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Radio silence: the empty space in This American Life

There’s a common saying in jazz that it’s not about the notes you play, but the notes you don’t play.1

This American Life did an impressive thing with their most recent episode, Retraction, which was entirely dedicated to retracting an earlier episode about Apple and their Chinese production facilities.

Not only did they make an extremely compelling hour of radio about something that is really an internal affair, but they were also unusually symmetrical in their retraction; that is, they’ve given it as much space and prominence as the original story, which is admirable.

One aspect that makes the episode so interesting is the amount of silence they’ve left in the interview. When lies come to light, it’s an uncomfortable experience for everybody involved. This American Life did a great job of capturing that discomfort, and left more awkward silence than I’ve ever heard on a radio show. To get back to that jazz saying, it was the words they weren’t saying, the rests and pauses, that really told the story.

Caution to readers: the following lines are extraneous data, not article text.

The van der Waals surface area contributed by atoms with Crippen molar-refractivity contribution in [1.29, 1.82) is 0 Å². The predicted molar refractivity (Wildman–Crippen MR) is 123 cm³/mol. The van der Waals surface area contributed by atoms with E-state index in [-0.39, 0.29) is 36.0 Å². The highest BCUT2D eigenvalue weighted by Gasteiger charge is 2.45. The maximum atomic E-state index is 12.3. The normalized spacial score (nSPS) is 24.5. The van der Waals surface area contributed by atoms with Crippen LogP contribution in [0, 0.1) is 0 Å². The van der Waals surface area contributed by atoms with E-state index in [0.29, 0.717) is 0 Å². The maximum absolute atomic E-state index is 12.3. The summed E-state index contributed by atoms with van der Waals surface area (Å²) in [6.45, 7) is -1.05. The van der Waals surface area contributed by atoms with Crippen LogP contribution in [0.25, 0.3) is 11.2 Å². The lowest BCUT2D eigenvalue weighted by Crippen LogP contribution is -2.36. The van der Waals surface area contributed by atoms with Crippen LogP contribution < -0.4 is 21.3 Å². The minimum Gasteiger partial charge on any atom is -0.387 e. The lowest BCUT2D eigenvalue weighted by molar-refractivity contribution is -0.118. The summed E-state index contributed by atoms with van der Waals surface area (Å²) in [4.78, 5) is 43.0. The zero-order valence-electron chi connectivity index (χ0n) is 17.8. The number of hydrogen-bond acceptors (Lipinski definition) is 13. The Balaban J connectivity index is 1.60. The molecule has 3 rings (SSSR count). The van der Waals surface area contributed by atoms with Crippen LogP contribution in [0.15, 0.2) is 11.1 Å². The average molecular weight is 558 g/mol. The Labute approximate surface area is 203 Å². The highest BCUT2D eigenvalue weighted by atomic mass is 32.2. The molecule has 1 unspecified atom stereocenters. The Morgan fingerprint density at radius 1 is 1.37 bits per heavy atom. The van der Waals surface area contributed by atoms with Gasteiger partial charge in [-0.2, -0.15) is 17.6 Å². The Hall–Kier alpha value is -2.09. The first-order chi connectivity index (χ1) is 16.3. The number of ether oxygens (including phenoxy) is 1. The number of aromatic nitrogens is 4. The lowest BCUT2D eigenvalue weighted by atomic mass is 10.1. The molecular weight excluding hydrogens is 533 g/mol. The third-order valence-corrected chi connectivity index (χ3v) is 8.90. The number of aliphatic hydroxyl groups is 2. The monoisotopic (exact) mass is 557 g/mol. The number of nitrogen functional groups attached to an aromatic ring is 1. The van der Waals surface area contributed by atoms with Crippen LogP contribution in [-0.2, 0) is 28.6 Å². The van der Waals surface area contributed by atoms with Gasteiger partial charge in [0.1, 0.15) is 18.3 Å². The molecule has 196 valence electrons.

In that spirit, I’ve made a supercut of some of the longest expanses of silence on the show. I recommend listening to the full program. If you’ve already done that, you may find this interesting.

  1. It’s sometimes attributed to Miles Davis, but who knows.